Clearwire is a key part of a complicated set of possible transactions that could make a much stronger competitor out of Sprint, the country’s third-largest mobile operator. Sprint already owns roughly half of Clearwire and is bidding about $2.2 billion to buy the rest of its stock. That deal depends on Softbank’s planned $20.1 billion offer for 70% of Sprint, which is still undergoing regulatory review.
Clearwire holds 150MHz of spectrum or more in most major markets of the U.S. Verizon would buy only a portion of that spectrum. “Party J offered to acquire Clearwire spectrum leases generally located in large markets,” Clearwire said in the Friday filing, a proxy statement to shareholders on the Sprint buyout bid. The proposed gross price of $1 billion to $1.5 billion would be reduced by what Clearwire pays for the leases, which could be substantial, according to Clearwire’s filing. The company said it would discuss the offer with “Party J” and Sprint.
Streaming television service Aereo does not infringe the copyrights of over-the-air TV stations, and a request from several stations to shutter the New York-based service isn’t warranted, an appeals court has ruled.
The U.S. District Court for the Southern District of New York was right to deny a request for a preliminary injunction from Fox, ABC, WNET and other TV stations, the U.S. Court of Appeals for the Second Circuit ruled Monday.
The TV stations had argued Aereo, a service that allows subscribers to record and play over-the-air TV programs on Internet-connected devices, violated their so-called public performance right, their exclusive right in U.S. copyright law to “to perform the copyrighted work publicly.”
But Judge Christopher Droney, writing for the appeals court majority, noted that Aereo makes use of technology already found by courts to be legal. The service combines Aereo-designed mini TV antennas, DVRs, and a Slingbox-like streaming service, he noted.
Aereo users, by making personal copies of TV programs for their own use, were not creating public performances, Droney added.
The TV stations “have not demonstrated that they are likely to prevail on the merits on this claim in their copyright infringement action,” Droney wrote in rejecting the request for an injunction against the service. “Nor have they demonstrated serious questions as to the merits and a balance of hardships that tips decidedly in their favor.”
Aereo praised the decision. The decision “again validates that Aereo’s technology falls squarely within the law, and that’s a great thing for consumers who want more choice and flexibility in how, when and where they can watch television,” Chet Kanojia, Aereo’s CEO and founder, said in a statement.
Lawyers for the TV stations weren’t immediately available for comment.
Digital rights group Public Knowledge cheered the ruling, saying it is a “victory for consumer choice and video innovation.”
The three devices will run the BlackBerry 10 mobile operating system, which powers the Z10 smartphone and the upcoming Q10, which features a physical qwerty keyboard, according to the slide, which first appeared over the weekend on Twitter as @BB10Leaks.
BlackBerry officials didn’t comment on the road map. However, in comments to analysts last Thursday, CEO Thorstein Heins said repeatedly that the company will introduce more BlackBerry 10 devices this year, though he didn’t indicate what form factors the products would feature.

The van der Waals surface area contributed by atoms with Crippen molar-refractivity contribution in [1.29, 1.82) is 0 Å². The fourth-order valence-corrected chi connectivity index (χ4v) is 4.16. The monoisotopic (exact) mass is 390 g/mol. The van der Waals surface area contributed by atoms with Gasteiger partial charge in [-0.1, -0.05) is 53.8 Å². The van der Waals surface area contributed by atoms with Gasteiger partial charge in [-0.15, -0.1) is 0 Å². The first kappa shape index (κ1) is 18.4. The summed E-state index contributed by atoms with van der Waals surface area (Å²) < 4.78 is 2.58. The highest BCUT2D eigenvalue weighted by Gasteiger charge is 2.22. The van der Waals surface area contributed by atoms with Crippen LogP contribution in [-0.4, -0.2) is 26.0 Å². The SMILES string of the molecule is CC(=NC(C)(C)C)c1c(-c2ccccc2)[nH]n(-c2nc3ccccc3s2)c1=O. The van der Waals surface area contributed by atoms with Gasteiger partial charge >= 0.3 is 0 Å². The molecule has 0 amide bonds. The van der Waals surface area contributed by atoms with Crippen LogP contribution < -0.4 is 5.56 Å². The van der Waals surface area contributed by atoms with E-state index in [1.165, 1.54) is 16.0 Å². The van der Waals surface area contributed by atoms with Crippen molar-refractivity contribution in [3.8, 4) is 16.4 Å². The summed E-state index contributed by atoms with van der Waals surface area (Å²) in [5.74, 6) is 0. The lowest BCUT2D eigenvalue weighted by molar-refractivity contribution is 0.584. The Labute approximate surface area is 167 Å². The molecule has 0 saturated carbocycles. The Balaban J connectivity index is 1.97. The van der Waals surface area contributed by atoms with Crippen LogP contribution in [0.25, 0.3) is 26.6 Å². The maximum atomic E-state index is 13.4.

The three new devices shown in the slide include a BlackBerry 10 tablet with a widescreen aspect ratio, as well as a “U10″ phone-tablet, which some call a phablet, and an “R10″ phablet with a physical qwerty keyboard.
The slide indicates that the B10 tablet will ship in the third or fourth quarter, while the two phablets will be released later, with the U10 shipping at the end of the year and the R10 in spring of 2014.
There are no specifications on the slide, but the devices appear to be shown roughly in proportion to one another, with the phablets appearing to be wider than the existing Z10 and Q10 smartphones.
BlackBerry already has a 7-in. tablet called the PlayBook that is more square in shape than the widescreen look of the B10 in the slide. Some analysts and bloggers said it’s possible that BlackBerry is developing a competitor to the various 9-to-11-in. tablets already on the market, including many Android tablets, as well as the 9.7-in. iPad.
“BlackBerry wants to be a full-line competitor, particularly for business users, so they have to have a full line of products to compete head-on with Apple and Android, primarily Samsung,” said Jack Gold, an analyst at J.Gold Associates. “I would expect any viable competitor to establish a full line of products touching on all the various preferences of the marketplace, which includes smartphones, phablets and tablets.”
Gold couldn’t confirm whether any of the details in the leaked slide were accurate, but he noted that it doesn’t appear to include the mid-priced smartphones that Heins and other executives have hinted that BlackBerry may launch over the next few quarters.
The PlayBook tablet first went on sale in April 2011, running on what BlackBerry then called the BlackBerry Tablet OS, based on QNX. BlackBerry later said it would merge that tablet operating system into BlackBerry 10. The company also released a major update to the PlayBook tablet operating system in February 2012.
The first release of the PlayBook was criticized for not having native email.
Analysts are not sure that BlackBerry can keep up with production demand for so many new devices that depend on a relatively constrained supply chain for displays and other components. But to boost its global smartphone market share, currently at less than 10%, BlackBerry will need a product lineup with a variety of options.